> To what end? We don't have a commandment to love non-Jews, if they don't
> believe in one of the commmandments given to them why should we mind? At a
> time that the Sanhedrin had power it would still put them to death for
> committing these acts.

I asked the question for a very simple reason -- if non-Jews can have
the status as "raised in captivity" regarding the sheva mitzvot, then it
follows that a Jew raised among such Gentiles would have the same din.
If, on the other hand, there is no concept of "raised in captivity" by
non-Jews, then a Jew raised among Gentiles who don't know about the
sheva mitzvot would still be "responsible" for the sheva mitzvot.  (By
"responsible" I mean that the status of tinuk shenishba would not extend
to the sheva mitzvot, although it would cover the other mitzvot.)
Secondly, if non-Jews are held chaiv for the sheva mitzvot even if they
are not aware of them, then whatever responsibility the Jewish people
have for making non-Jews aware of the sheva mitzvot is that much

> I don't think anyone is going to say that ignorance of the law is an
> excuse, particularly with such basic points as murder, cruelty to animals
> and theft.

First, the issue is not "excusing" someone because of lack of knowledge.
Halachically, they are not patur because of their status as "raised in
captivity."  But halachically, we (as observant Jews) have a different
response to a non-observant Jew "raised in captivity" and one not
"raised in captivity."  And it doesn't necessarily matter what we feel
-- I may feel that "raised in captivity" should not apply to the din of
sending away the mother bird.  All that matters is the halachic status
of the person "raised in captivity" vis a vis specific aveirot.  An
example -- a guy raised as a Protestant who finds out at the age of 30
that his maternal grandmother was Jewish.  We can "excuse" this person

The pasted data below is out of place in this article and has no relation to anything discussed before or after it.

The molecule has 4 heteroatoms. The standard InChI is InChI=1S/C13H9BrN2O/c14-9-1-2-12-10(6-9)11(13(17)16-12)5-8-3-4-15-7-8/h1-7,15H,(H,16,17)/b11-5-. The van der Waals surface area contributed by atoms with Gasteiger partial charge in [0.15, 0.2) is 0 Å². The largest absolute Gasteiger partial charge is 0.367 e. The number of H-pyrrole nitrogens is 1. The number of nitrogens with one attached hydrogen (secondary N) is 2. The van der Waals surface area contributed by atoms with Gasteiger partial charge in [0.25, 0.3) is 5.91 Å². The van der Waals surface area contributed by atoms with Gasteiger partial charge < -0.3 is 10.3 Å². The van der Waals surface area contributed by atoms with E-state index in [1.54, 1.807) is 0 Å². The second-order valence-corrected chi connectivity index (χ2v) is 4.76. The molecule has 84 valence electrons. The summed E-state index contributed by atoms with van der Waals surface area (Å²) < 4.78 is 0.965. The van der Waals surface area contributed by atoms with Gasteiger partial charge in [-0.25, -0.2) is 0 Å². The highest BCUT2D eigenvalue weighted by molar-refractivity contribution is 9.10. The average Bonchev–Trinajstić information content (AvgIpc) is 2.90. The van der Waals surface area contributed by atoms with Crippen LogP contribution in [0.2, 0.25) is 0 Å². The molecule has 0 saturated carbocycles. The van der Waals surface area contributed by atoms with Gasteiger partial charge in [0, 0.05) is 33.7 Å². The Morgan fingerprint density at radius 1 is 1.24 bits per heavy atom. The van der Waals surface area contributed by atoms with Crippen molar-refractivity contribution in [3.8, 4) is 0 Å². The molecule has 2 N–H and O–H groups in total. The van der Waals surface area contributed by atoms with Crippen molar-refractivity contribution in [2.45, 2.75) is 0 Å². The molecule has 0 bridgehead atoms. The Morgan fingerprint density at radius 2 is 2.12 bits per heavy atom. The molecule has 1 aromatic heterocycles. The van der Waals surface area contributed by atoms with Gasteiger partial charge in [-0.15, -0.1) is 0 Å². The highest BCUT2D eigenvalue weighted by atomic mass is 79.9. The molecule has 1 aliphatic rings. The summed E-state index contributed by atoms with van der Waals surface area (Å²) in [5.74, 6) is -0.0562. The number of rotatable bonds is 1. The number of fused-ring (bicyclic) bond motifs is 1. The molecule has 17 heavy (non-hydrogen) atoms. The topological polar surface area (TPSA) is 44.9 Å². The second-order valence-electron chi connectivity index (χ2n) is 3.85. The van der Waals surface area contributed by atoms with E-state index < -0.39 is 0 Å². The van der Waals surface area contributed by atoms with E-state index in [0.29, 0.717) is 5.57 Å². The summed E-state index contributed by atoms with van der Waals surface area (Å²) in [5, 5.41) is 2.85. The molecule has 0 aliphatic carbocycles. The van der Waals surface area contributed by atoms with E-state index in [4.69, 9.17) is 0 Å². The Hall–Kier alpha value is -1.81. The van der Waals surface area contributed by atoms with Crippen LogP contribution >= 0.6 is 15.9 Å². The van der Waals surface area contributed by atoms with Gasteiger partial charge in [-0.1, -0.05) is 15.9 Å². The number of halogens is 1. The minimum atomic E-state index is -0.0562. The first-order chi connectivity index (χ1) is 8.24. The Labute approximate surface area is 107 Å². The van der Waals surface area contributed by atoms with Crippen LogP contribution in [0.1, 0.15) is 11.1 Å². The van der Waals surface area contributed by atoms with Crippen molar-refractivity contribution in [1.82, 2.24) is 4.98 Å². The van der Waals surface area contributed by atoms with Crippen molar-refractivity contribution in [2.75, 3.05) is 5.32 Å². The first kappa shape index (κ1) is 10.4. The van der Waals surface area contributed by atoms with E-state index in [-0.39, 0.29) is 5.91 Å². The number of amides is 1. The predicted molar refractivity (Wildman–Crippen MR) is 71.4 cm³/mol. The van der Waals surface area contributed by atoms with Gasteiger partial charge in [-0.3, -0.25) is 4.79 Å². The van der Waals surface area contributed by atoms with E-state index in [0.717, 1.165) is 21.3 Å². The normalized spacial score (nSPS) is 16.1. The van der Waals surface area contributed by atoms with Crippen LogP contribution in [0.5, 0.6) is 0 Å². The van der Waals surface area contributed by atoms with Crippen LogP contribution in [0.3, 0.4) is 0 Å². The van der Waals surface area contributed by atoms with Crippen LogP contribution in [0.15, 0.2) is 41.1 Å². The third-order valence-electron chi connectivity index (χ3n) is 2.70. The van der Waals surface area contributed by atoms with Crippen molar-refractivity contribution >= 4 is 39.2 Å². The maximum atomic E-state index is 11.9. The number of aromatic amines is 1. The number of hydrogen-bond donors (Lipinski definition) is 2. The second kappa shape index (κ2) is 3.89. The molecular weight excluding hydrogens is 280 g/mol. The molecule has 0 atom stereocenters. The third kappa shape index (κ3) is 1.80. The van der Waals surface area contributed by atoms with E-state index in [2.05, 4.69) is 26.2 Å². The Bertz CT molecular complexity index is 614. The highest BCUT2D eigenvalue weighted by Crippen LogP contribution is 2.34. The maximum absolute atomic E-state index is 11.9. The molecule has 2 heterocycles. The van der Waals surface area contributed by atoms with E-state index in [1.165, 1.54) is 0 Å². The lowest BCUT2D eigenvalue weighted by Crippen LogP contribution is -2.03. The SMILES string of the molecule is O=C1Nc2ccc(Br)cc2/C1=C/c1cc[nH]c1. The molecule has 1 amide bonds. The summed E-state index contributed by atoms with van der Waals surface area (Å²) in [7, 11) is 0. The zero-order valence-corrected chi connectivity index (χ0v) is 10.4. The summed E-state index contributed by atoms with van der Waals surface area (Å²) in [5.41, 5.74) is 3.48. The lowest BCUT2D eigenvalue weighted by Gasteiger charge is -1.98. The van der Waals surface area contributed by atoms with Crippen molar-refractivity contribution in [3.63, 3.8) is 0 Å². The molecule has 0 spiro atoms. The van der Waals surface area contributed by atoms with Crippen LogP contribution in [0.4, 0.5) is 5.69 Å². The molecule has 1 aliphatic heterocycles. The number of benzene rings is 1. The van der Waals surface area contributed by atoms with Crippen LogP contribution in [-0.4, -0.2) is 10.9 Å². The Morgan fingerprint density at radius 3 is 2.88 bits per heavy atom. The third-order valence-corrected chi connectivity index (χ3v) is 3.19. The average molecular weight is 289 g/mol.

eating treif, or not sending away the mother bird, because he was raised
in captivity.  (I do not want to define how I use the word "excuse" in
that sentence, because it is not clear to me exactly how the din of
tinuk shenishba affects the halachic evaluation of such a person.
Clearly, when this person eats trief it is a different act than when a
person who has been in yeshiva all his life decides to give up being
frum and eats treif. It is this difference to which I refer by the word
"excuse."  I realize that we do not remove a person's chiuv to keep
kosher, etc. by classifying him as "raised in captivity," but I cannot
think of a better word to use.)  Now what if that person was raised in a
cannabilistic tribe in a jungle somewhere -- may we now "excuse" his
cannabilism?  Or if he was raised on a farm in the midwest -- may we now
"excuse" his bestiality (not meant to be a slur on either farms or the
midwest, just an example.)  Again, keep in mind the way I am using the
word "excuse."

As a side note, I might mention that there are poskim who feel that the
child of a Jewish mother and a non-Jewish father, when raised completely
outside of Judaism, may not be Jewish at all.  See R. Bleich's
_Contemporary Halachic Problems_ (volume 2, I believe).

> Nowadays the world is pretty weak on belief in God, idol worship and
> Arayos but does living with the zeitgeist really constitute "captivity"? 

This is exactly what Rav Kook said (again, quoted in my posting on
Tolerance) -- he used the language "seduced by the zeitgeist."

> So, if a person kills, steals etc but it was due to their "bad
> upbringing" then that must be taken into account, and certainly in Heaven
> it is, but once they know that this act is wrong I don't think they
> anymore have a license to do it on the grounds that they don't really see
> why its wrong.

Again, this is not an issue of people being given a license to sin.  No
one is arguing whether they are sinning -- they are.  The issue is this
-- if a sinning Jew has the din of "raised in captivity," our response
to him is different (ie, we are commanded to love him) than if he no
longer has this din.  So, to take our Jew raised by cannibals -- he
clearly has the din of "raised in captivity" as far as our response to
his eating cheeseburgers, or not believing in the Mashiach goes.  But
does that din extend to his other (rather antisocial) dietary habit?  I
don't care if it "seems" like it shouldn't.  I want to know the